You can make your own wine at home using kits, which are basically concentrates or straight from natural ingredients when you have gained a little confidence.
For the beginner, wine from kits is a good way to gain an understanding of the process and confidence.
Making Your Own Wine from Kits
The general method for most wine made from concentrates is to mix the concentrate with hot water and sugar, mixing thoroughly to dissolve the sugar. You may have to add some citric acid as well for best results. Usually the concentrate pack will give you the specific recipe details. Often you only add part of the sugar initially, adding the rest as a syrup after the initial fermentation has slowed down.
Then allow your base, it’s called a ‘must’, to cool to below blood heat (38deg C) before adding your yeast or you’ll kill it. You can also add yeast nutrient, we found it really helpful, which is really like a booster for the yeast.
Pour into the demijohns leaving some headroom or it will bubble up into the airlock and could breach the seal. Fix the bung and airlock on. Don’t forget you need to add sterile (boiled from the kettle is fine) water in the airlock, that’s what seals it against wild yeast getting in.
Now put your demijohn somewhere warm. Ideally you want to maintain about 18 to 20 deg C so an airing cupboard is ideal although with good insulation on the tank they’re not as warm as they used to be. You can buy little electric blankets for demijohns, but that’s a cost.
After a few hours you’ll see little bubbles of air coming through the airlock and these will speed up quite quickly. A little foam will appear on the surface and the plop of bubbles coming through the airlock will get faster and faster. Sometimes it can take a day before the fermentation takes off, if it’s much longer then assume something has gone wrong with the yeast. You can usually rescue the situation by adding some yeast to a sugar solution and adding that to the demijohn.
After the initial rush, things slow down and this is where you add extra syrup if the recipe calls for it. Once again things speed up and then calm again. Now you just need to be patient and leave things alone for about six weeks.
After this time, you can check the specific gravity (for the alcohol content) with your hydrometer and if all is well move onto the next stage, racking. Down at the bottom of your demijohn there will be a layer of yeast and sediment. We don’t want this in the wine, it doesn’t taste well and it spoils the look.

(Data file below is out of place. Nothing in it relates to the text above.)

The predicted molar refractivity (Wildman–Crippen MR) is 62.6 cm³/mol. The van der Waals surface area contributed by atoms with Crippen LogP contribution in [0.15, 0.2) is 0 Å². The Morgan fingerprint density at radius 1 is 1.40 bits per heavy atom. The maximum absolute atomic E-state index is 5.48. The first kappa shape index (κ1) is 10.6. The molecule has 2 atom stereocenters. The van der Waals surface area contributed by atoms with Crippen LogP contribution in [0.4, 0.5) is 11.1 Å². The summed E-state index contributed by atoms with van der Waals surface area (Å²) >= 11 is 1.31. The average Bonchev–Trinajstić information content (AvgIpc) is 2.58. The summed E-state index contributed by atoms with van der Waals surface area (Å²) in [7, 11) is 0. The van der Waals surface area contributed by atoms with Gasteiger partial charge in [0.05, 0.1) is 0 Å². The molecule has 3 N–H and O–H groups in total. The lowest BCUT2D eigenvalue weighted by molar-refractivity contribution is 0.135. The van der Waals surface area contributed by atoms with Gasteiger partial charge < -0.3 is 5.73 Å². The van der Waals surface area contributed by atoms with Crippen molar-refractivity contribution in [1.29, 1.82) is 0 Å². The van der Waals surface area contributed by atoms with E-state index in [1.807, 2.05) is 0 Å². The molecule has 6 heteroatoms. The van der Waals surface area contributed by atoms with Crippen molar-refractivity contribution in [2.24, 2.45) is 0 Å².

Sterilise another demijohn and some plastic siphon tube, then carefully siphon off the wine from the first demijohn into the new one. To do this, put the full demijohn onto an upturned bucket or similar so that its base is above the top of empty demijohn. Insert your tube just an inch or two in and then suck on the other end to fill the tube with wine. Once filled, place into the top of the lower clean demijohn and the wine will start to flow from one to the other.
You need to use a little skill and judgement now. The idea is to get the wine and leave the sludge behind. Be very gentle and as the end of the siphon gets near the bottom keep your eye on the tube as well. If it suddenly sucks up the gunk, pinch the tube off or close it with your thumb.
Now we want to stop any further action by the yeast by killing them off. Add 1 Campden tablet crushed and mixed with boiled water. Campden tablets are made of sodium metabisulphite and they release sulphur dioxide which is a powerful sterilising agent.
Top up your wine to just under the neck of the demijohn with cooled boiled water and put a solid bung into the jar. Leave it in a cool dark place and sediments will continue to settle out. After three months it should be sparkling and clear, ready to bottle.
You can hasten this clearing process by adding wine finings as you rack. These will cause the remaining sediments to clear in a day or two but since all home made wine improves with age, usually just leave it to time.
Now you can rack the wine again or bottle it. With a kit wine, I’d just bottle and I’d probably have used the finings to hurry things along. Don’t forget it’s critical to have clean, sterile bottles. If there is old sediment in a bottle, don’t use it.
You soften natural corks in boiling water, which sterilises them and then cork the bottles. You can get plastic wrappers that you place over the cork end of the bottle and shrink wrap them on with a hairdryer. They look most professional.
Label with the name and most importantly the date, place in a wine rack and test your strength of character. The longer you leave it, the better the wine.
We’ve a great tradition in this country of making wines from wild ingredients like elder or blackberries and from vegetables – like parsnip and peapod. It may offend the French but they can be just as good as any imported wine.
The country wine recipes give details of the methods for each.